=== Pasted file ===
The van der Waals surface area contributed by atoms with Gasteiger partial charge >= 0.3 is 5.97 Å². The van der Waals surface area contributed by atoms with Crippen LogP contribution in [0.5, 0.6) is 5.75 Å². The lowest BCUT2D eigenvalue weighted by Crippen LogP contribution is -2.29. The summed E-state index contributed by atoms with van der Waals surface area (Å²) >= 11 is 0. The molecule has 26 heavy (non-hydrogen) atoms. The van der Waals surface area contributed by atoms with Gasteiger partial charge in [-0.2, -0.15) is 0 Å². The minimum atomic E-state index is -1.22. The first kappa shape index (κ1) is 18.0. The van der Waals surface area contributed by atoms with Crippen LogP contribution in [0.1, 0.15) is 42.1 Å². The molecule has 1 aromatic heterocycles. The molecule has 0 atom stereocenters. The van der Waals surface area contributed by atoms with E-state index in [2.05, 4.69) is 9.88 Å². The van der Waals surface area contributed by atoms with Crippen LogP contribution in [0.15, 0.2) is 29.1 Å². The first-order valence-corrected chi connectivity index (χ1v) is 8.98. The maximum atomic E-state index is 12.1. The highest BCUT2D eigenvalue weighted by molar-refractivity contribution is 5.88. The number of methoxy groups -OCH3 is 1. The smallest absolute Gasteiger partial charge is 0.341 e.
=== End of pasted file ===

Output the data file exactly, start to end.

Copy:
The van der Waals surface area contributed by atoms with Gasteiger partial charge >= 0.3 is 5.97 Å². The van der Waals surface area contributed by atoms with Crippen LogP contribution in [0.5, 0.6) is 5.75 Å². The lowest BCUT2D eigenvalue weighted by Crippen LogP contribution is -2.29. The summed E-state index contributed by atoms with van der Waals surface area (Å²) >= 11 is 0. The molecule has 26 heavy (non-hydrogen) atoms. The van der Waals surface area contributed by atoms with Gasteiger partial charge in [-0.2, -0.15) is 0 Å². The minimum atomic E-state index is -1.22. The first kappa shape index (κ1) is 18.0. The van der Waals surface area contributed by atoms with Crippen LogP contribution in [0.1, 0.15) is 42.1 Å². The molecule has 1 aromatic heterocycles. The molecule has 0 atom stereocenters. The van der Waals surface area contributed by atoms with E-state index in [2.05, 4.69) is 9.88 Å². The van der Waals surface area contributed by atoms with Crippen LogP contribution in [0.15, 0.2) is 29.1 Å². The first-order valence-corrected chi connectivity index (χ1v) is 8.98. The maximum atomic E-state index is 12.1. The highest BCUT2D eigenvalue weighted by molar-refractivity contribution is 5.88. The number of methoxy groups -OCH3 is 1. The smallest absolute Gasteiger partial charge is 0.341 e.